When Greg Cronin's daughter, Ashley, got to middle school, she didn't know how to keep her locker neat, so he invented a locker organizer for her. With some plywood and a few cuts with a circular saw, he built a prototype shelf system to fit inside school lockers. Cronin tinkered and perfected the idea over the course of two years until he had an easy to assemble locker organizer even a middle school kid could put together. The concept is a lot like a closet organizer/shelf system in miniature. The kids at Ashley's school loved the idea and now they have a business!
You can buy Locker Bones directly from their website and Cronin has a system set up to sell them through schools as a fundraiser. Just order on the Locker Bones website, enter a school code, and the school gets a portion of the sales. Locker Bones will ship their locker organizers directly to schools that set up this arrangement. As of show time, there are 10 schools signed up for this service.
My Take on The Locker Organizer
With five kids, I KNOW about lockers. We have six school lockers in our kitchen (I have a friend in the locker biz)! I can't tell you how many times my girls re-organized and decorated their lockers over the years – it's like they're an extension of their rooms. One of my girls got a chandelier for her locker for her birthday.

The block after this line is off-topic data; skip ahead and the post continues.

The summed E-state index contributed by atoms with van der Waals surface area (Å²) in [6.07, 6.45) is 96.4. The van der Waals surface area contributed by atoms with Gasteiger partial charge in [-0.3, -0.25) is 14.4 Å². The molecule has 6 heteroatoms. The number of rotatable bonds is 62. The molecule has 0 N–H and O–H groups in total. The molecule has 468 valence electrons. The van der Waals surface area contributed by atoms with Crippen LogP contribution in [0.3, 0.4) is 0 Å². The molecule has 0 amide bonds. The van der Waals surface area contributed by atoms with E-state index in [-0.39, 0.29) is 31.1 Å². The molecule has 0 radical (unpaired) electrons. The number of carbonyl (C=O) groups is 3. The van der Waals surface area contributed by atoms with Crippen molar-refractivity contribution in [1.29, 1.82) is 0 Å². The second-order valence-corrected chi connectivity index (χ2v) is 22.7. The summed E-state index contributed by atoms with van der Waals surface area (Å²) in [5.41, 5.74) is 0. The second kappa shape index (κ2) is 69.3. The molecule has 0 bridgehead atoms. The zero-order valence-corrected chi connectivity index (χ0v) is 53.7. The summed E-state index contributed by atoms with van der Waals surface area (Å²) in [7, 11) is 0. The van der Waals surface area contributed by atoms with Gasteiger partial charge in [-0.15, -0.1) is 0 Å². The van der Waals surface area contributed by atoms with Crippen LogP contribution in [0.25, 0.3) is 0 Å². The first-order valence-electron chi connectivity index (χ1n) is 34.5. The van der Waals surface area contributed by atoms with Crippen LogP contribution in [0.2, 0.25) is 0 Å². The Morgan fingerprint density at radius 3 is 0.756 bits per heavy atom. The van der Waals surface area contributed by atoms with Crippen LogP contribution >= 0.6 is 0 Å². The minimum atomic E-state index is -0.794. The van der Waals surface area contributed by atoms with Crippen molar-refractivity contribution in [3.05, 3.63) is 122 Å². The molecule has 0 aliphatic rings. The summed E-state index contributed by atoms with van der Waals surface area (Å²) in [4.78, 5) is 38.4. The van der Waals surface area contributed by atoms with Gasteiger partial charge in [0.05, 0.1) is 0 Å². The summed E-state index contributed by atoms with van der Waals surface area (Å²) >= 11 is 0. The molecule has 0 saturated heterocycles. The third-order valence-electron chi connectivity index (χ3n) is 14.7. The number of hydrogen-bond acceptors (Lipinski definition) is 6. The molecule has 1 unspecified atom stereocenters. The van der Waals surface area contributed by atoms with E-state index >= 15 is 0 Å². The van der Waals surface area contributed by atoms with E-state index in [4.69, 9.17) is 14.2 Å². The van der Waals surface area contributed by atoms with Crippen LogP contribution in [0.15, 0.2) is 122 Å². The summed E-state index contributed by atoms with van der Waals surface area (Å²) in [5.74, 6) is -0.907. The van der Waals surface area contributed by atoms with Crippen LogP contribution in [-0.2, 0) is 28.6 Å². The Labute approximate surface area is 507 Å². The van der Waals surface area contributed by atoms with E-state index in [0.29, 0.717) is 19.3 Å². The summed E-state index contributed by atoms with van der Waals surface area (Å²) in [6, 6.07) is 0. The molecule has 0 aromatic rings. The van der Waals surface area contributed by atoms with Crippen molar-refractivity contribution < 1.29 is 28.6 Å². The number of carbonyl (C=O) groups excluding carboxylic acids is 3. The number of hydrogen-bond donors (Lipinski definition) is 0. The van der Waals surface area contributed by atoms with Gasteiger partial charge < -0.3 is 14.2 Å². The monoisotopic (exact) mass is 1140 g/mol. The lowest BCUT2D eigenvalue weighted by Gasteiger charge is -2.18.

Kids will want these, and, by extension, parents will buy them. Locker Bones could become the next school status symbol. To be fair, it's a functional item. Most school lockers have one shelf for a small cubby and a vast open space to accommodate coats; creating additional storage from that space makes a lot of sense. When you factor in the fundraising aspect, I think Cronin has a winner.
Do Sharks Want Meat on the Locker Bones?
I think the Sharks will like the idea. Cronin's challenge is convincing them it's a business. From the looks of things, Locker Bones is still a small operation, but they're at the stage where they have proof of concept: the kids love it and the parents are buying it.
The key to getting a Shark investment is how scalable they can make the business. If the Cronins can demonstrate they can take this to a national scale, they'll field multiple offers. Mass manufacturing is the big challenge; this isn't a business that can survive in a garage for long if it wants to grow. They either need to set up an efficient shop with some serious equipment or outsource manufacturing to get volume up.
The other key to growth is getting schools and PTA's to buy in. With different locker sizes at each school, they need to make a lot for one school to make the business viable, otherwise it's just another custom product. There are other locker organizers on the market, but none of them look as sturdy or well-built as Locker Bones. The Cronins need to sell, sell, sell to get their product to schools; they also need big box distribution.
If the Cronins hit on all these points, they'll leave with a deal. If they don't, they'll leave nothing but bones for the Sharks.